The Filipino Veterans Recognition and Education Project (FilVetREP) Region 6’s presentation of the Congressional Gold Medal in honor of WWII veterans who fought in the Philippines theatre was held at the Filipino American Community of Colorado (FACC) Cultural Center on April 28. A crowd of nearly 140 attended, honoring 27 next of kin families accepting the medal on behalf of the deceased veteran.
Special guests in attendance were Army (R) Lt General Edward Soriano, Army (R) Major General Antonio Taguba, representatives from the offices of Sen. Bennett, Sen. Gardner, Rep. Degette and Rep. Perlmutter, Jefferson County Commissioner Tina Francone, Gil Asakawa and Roberto Rey from AARP, Kim Monson and Molly Vogt of radio KDMT, and Nelson Garcia of KUSA Channel 9.
The event was organized by USAF (R) MSgt Michael Simbre, Director of FilVetREP, Region 6; Frank Francone, former Philippine Scout; the FACC Board of Directors; and the FACC community.
FilVetREP’s mission is to raise awareness through academic research and public education and obtain national recognition of the Filipino-American WWII soldiers for their wartime service to the United States and Philippines from July 1941 to December 1946.
On July 26, 1941, President Franklin D. Roosevelt used his constitutional powers directing all organized military units in the Commonwealth of the Philippines—Philippines Army, Philippines Scout, Philippines Constabulary and separate combat—into service defense of the United States, promising US nationality and veteran’s benefits. Eventually 250,000 soldiers rallied and willingly served under the command of General McArthur in the US Army Forces in the Far East. These soldiers would serve under the most grueling and brutal conditions of the war including the Bataan Death March. Over 57,000 were killed in action, thousands more wounded for life and hundreds upon hundreds were missing in action. So many thousands suffered as prisoners of war. Yet, they fought, died and survived for over four years and defeated the Japanese Imperial Forces and helped liberate the Philippines.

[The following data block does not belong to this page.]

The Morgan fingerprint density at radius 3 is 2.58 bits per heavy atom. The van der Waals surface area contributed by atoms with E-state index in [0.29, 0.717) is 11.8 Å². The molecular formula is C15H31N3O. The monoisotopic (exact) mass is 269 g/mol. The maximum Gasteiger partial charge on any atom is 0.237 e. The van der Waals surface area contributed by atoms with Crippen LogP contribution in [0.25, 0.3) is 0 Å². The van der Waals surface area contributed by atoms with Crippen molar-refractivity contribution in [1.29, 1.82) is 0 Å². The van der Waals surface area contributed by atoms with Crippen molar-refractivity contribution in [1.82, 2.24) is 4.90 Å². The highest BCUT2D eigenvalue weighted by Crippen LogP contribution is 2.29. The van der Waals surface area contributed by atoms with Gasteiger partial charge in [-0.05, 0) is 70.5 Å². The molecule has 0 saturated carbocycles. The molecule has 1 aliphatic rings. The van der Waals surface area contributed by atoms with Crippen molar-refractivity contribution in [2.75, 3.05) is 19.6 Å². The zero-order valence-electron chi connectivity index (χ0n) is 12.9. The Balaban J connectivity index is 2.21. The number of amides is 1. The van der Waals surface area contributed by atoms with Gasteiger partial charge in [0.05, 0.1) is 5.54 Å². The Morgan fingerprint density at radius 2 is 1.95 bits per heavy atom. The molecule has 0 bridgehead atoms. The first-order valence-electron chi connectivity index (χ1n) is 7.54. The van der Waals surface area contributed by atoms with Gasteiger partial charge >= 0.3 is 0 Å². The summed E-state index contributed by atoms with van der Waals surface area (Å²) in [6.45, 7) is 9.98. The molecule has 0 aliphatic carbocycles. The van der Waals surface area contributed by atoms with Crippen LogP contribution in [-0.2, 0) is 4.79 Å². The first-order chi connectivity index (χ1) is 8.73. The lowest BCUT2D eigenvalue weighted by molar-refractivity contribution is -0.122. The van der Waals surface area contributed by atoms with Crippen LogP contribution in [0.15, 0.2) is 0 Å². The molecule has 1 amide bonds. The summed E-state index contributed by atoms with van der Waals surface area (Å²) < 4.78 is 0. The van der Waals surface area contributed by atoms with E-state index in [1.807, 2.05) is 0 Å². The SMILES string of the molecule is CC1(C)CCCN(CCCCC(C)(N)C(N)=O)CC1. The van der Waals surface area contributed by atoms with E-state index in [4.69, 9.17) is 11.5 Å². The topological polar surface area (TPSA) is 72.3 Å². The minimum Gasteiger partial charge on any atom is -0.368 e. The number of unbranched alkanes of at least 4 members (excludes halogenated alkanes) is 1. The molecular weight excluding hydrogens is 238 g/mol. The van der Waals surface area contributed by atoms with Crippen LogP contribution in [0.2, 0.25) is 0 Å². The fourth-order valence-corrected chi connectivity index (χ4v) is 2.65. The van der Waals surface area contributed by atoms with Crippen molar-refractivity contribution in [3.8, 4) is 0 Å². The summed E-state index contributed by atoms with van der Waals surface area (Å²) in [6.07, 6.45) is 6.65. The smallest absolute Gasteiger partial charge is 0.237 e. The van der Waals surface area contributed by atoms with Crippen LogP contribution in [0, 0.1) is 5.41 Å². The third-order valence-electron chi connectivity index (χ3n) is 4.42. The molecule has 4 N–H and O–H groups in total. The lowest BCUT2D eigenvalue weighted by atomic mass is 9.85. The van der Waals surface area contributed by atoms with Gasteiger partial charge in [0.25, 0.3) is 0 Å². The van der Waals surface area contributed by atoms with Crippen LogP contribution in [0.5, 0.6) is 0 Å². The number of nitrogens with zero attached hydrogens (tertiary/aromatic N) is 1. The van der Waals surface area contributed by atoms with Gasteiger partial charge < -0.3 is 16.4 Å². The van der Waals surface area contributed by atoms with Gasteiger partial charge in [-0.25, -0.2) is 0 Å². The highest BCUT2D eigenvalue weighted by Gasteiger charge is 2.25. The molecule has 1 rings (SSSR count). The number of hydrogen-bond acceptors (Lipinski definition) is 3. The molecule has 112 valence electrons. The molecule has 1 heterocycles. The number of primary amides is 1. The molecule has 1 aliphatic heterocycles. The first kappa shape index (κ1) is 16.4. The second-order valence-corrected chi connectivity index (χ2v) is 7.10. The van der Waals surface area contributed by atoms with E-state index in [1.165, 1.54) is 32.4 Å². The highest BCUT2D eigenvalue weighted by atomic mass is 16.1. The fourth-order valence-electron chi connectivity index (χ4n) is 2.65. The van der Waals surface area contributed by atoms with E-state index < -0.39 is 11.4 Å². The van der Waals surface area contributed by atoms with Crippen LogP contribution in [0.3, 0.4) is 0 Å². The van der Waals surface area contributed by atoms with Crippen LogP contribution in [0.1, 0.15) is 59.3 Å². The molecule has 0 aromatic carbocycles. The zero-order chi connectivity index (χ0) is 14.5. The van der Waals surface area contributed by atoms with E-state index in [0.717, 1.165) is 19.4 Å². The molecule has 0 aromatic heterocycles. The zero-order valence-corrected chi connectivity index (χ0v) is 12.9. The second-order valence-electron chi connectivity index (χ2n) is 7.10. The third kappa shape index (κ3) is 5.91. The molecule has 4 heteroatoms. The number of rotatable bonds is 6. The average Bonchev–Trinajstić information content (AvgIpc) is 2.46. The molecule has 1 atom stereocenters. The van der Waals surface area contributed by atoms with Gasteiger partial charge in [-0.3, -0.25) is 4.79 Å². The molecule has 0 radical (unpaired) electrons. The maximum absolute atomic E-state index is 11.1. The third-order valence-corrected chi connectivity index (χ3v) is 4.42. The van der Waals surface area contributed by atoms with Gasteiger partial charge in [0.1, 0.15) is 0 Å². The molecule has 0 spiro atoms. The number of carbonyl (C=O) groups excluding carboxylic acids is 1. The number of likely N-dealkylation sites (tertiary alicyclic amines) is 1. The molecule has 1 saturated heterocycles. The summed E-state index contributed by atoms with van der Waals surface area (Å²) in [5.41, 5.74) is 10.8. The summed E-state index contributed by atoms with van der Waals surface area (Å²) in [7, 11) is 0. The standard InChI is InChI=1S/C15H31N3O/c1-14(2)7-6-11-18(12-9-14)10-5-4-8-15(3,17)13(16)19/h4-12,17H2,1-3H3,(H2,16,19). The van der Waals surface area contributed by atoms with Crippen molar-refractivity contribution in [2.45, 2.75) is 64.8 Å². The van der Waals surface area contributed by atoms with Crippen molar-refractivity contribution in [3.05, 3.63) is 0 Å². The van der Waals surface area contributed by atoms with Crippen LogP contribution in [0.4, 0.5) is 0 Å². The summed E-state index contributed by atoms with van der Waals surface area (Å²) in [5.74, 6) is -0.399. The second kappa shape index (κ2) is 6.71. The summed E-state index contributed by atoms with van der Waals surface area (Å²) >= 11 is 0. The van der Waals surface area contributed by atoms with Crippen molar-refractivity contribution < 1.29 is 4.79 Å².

Toward the end of the war, on February 18, 1945, Congress passed and President Harry Truman signed the rescission acts, which declared those who were in the Philippines Commonwealth Army who fought with Americans and Filipino Americans were not classified to serve on active duty which denied the benefits originally promised to them.
It was not until December 14, 2016 that President Obama, signed into law, awarding the Congressional Gold Medal to these Americans and Filipinos and finally giving recognition to them 75 years after the war.
The Congressional Gold Medal passed by Congress in November 2016, did not discriminate in recognizing the brave men and women who undeniably and unequivocally served their country despite the ugliness and inhumanity suffered. They suffered for doing their duty and experiencing discriminatory acts by Congress after the war.
The Congressional Gold Medal is simply recognition to thank them for their valor, their loyalty, and their promise to defend their homeland. They all had guaranteed their mission with their lives.
The Congressional Gold Medal is the highest award bestowed by Congress to individuals or groups who displayed outstanding achievements to the United States.
The regional ceremony in Denver welcomed a mix of military and Filipino culture. After the medals were awarded, the audience was treated to two Filipino cultural dances as well as two Filipino songs by the Mano Po choir. There were two authentic paintings depicting the Bataan Death March and the treatment of prisoners. Paintings were courtesy of Victor Fulford. In the lower level of the FACC building, posters were displayed with events of the war and the names of honored veterans who were there.
The ceremony was dedicated to the veterans. The general public does not know about this dark side of history. Which is why FilVetREP’s next phase will be focused on education.
Today text books scantily mention the fighting in the Philippines. FilVetREP plans to lobby each state legislature and the Department of Education to devote at least one chapter in the history curriculum at the high school junior level about the fighting in the Philippines during WWII.
Thanks to Tina Francone for obtaining Governor Hickenlooper’s proclamation that October 20, 2018 is to be Filipino American Veterans Day. FilVetREP will be collaborating with other Filipino organizations to celebrate that day.
FilVetREP relies on sponsors and individual donors to help the organization purchase the bronze replicas of the Congressional Gold Medal. The organization hopes to continue these meaningful award ceremonies with funds donated from the public.
It is through these events hosted by FilVetREP and other Filipino-American organizations that keep the legacy of the WWII Filipino and American soldiers alive.